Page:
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The Struggle for Cannabis Legalization in Bermuda

Bermuda has been engaged in an interesting legal dispute over cannabis reform. 

As of last week, legislation intended to create the first guidelines for the local industry—the Cannabis Licensing Act, allowing both recreational use and creating a regulated framework for at least the import of cannabis—was reintroduced in the House of Assembly. On Monday, March 28, it passed with 18 votes to 6. The bill now moves to the House of Lords. It will likely be approved there next week because senators are limited in their ability to veto legislation.

For a second attempt through Parliament, the bill is not without its controversies, particularly it is under heat for being a “bad bill.” Indeed, the main criticism of the legislation is that not only is it exactly the same as the bill that tanked last year. The One Bermuda Alliance, an advocacy group, claimed that the bill only benefits those in control of the cannabis importation. 

Others are voicing criticisms at those who wish to see reform of cannabis.

There is also another problem. The UK will be in a conflict of interest if any legislation legalizing recreational drug use is passed. Bermuda remains a British colony, and is therefore still subject to British law. To avoid these legal problems, Bermuda must remove cannabis from the controlled substance list. It has been in place since the 1970s.

Bermuda’s Cannabis Reform

The Supreme Court of Bermuda ruled that medical cannabis reform was legal in November 2016. In December 2017, cannabis was made illegal. That said, the practical implications—namely, that patients could only import one gram a year—predictably created conditions where patients turned to the black market. Although this limit was increased in the future, patients had to still pay the cost of applying to import cannabis.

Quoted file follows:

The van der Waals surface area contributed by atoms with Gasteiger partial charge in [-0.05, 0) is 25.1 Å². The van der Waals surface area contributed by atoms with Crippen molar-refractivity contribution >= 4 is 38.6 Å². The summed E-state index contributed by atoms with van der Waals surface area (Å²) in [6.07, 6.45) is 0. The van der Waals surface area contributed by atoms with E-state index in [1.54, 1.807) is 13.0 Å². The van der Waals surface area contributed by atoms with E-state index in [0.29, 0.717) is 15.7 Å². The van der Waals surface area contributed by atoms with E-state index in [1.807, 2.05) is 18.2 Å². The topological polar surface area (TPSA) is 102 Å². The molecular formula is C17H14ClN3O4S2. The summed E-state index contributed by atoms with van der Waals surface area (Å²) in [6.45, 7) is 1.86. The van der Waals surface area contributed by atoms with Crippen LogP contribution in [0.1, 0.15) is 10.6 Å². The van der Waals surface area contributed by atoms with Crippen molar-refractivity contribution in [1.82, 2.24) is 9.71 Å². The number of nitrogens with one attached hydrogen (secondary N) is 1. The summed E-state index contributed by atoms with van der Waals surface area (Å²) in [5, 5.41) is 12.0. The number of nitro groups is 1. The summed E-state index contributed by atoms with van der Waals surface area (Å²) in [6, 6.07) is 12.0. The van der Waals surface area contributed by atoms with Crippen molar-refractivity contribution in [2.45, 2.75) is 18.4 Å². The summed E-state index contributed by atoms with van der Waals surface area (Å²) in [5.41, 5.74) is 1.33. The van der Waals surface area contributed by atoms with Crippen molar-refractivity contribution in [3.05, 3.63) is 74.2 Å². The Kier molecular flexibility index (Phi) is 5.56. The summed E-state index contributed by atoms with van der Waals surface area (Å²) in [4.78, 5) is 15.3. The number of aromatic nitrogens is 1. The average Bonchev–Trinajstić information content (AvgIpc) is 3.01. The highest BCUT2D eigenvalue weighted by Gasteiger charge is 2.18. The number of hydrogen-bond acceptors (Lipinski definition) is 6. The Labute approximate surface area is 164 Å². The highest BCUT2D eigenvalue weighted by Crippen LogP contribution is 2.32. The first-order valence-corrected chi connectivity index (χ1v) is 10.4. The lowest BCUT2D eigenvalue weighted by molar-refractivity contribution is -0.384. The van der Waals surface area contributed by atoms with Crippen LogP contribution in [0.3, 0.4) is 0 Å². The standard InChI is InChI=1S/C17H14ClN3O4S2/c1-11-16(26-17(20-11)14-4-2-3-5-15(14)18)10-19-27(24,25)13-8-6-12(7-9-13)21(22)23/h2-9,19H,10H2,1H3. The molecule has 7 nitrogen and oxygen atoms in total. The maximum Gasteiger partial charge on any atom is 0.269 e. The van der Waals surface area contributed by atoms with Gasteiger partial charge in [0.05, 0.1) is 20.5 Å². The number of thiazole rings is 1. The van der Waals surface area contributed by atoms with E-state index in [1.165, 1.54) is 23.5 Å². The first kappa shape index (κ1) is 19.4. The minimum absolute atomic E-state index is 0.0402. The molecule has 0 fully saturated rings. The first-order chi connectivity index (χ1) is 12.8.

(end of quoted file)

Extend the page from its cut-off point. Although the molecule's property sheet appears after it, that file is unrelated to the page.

In December 2017, the Decriminalization of Cannabis Amendment Act was passed, making it illegal to possess up to 7 grams of cannabis.

The Medicinal Cannabis Bill was released by the Bermudian government two years later. The Medicinal Cannabis Authority was to oversee cultivation, production, export, manufacturing and research as well as transport. The bill also included the creation of a registry of strains and the issuing of ID cards as well as other regulations required for the establishment of a centrally controlled cannabis oversight infrastructure. Officially, the bill was presented in the Bermudian Parliamentary House in December 2020. After passing in this chamber, it was rejected by the Senate. The Senate rejected it on March 3, 2020.

Global Cannabis Reform is a dire necessity

Bermuda is not alone in trying to determine how to proceed within the framework of international regulations that regulate cannabis. This will need to be done at the UN. The UN has not yet removed cannabis from Schedule I on an international basis.

This has geopolitical consequences. Last time the matter was up for vote, the US and China both refused to remove the Schedule I designation at a global level. This left it up to individual sovereign countries.

This situation creates a Catch-22. To prevent legalization from happening, those who oppose it want to continue to quote UN law in order to stop change.

This has not stopped legalization efforts from going forward—it has just slowed them down. Legalization is currently underway in several countries, including the USA and many European countries, as well as in various African countries.

It is therefore unlikely that Bermuda with its strong tourism industry will delay the conversation indefinitely due to all of the legal complexities.